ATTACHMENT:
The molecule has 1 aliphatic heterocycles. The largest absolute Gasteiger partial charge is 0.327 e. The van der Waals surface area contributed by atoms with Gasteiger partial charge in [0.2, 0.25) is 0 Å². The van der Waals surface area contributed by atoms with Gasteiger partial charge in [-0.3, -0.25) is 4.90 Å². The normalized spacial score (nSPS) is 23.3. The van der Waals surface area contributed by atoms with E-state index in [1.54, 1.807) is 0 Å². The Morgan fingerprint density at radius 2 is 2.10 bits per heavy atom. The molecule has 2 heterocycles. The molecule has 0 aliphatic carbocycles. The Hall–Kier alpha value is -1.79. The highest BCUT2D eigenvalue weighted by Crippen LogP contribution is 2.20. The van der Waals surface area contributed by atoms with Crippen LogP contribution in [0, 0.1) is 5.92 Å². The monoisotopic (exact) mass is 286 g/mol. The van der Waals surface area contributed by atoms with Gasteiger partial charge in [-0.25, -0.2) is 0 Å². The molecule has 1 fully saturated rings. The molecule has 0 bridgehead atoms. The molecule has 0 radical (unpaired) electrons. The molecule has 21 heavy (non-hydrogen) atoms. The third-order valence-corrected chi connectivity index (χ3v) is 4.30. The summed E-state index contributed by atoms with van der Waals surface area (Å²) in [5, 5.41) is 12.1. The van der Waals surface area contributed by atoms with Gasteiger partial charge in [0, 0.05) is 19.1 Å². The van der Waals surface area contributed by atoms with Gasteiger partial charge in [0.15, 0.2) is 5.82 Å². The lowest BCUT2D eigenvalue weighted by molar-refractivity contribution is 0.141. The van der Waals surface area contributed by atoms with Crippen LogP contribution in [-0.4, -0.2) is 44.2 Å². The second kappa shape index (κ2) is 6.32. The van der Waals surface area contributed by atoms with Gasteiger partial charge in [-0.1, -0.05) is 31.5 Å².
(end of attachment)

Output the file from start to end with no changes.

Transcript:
The molecule has 1 aliphatic heterocycles. The largest absolute Gasteiger partial charge is 0.327 e. The van der Waals surface area contributed by atoms with Gasteiger partial charge in [0.2, 0.25) is 0 Å². The van der Waals surface area contributed by atoms with Gasteiger partial charge in [-0.3, -0.25) is 4.90 Å². The normalized spacial score (nSPS) is 23.3. The van der Waals surface area contributed by atoms with E-state index in [1.54, 1.807) is 0 Å². The Morgan fingerprint density at radius 2 is 2.10 bits per heavy atom. The molecule has 2 heterocycles. The molecule has 0 aliphatic carbocycles. The Hall–Kier alpha value is -1.79. The highest BCUT2D eigenvalue weighted by Crippen LogP contribution is 2.20. The van der Waals surface area contributed by atoms with Crippen LogP contribution in [0, 0.1) is 5.92 Å². The monoisotopic (exact) mass is 286 g/mol. The van der Waals surface area contributed by atoms with Gasteiger partial charge in [-0.25, -0.2) is 0 Å². The molecule has 1 fully saturated rings. The molecule has 0 bridgehead atoms. The molecule has 0 radical (unpaired) electrons. The molecule has 21 heavy (non-hydrogen) atoms. The third-order valence-corrected chi connectivity index (χ3v) is 4.30. The summed E-state index contributed by atoms with van der Waals surface area (Å²) in [5, 5.41) is 12.1. The van der Waals surface area contributed by atoms with Gasteiger partial charge in [0, 0.05) is 19.1 Å². The van der Waals surface area contributed by atoms with Gasteiger partial charge in [0.15, 0.2) is 5.82 Å². The lowest BCUT2D eigenvalue weighted by molar-refractivity contribution is 0.141. The van der Waals surface area contributed by atoms with Crippen LogP contribution in [-0.4, -0.2) is 44.2 Å². The second kappa shape index (κ2) is 6.32. The van der Waals surface area contributed by atoms with Gasteiger partial charge in [-0.1, -0.05) is 31.5 Å².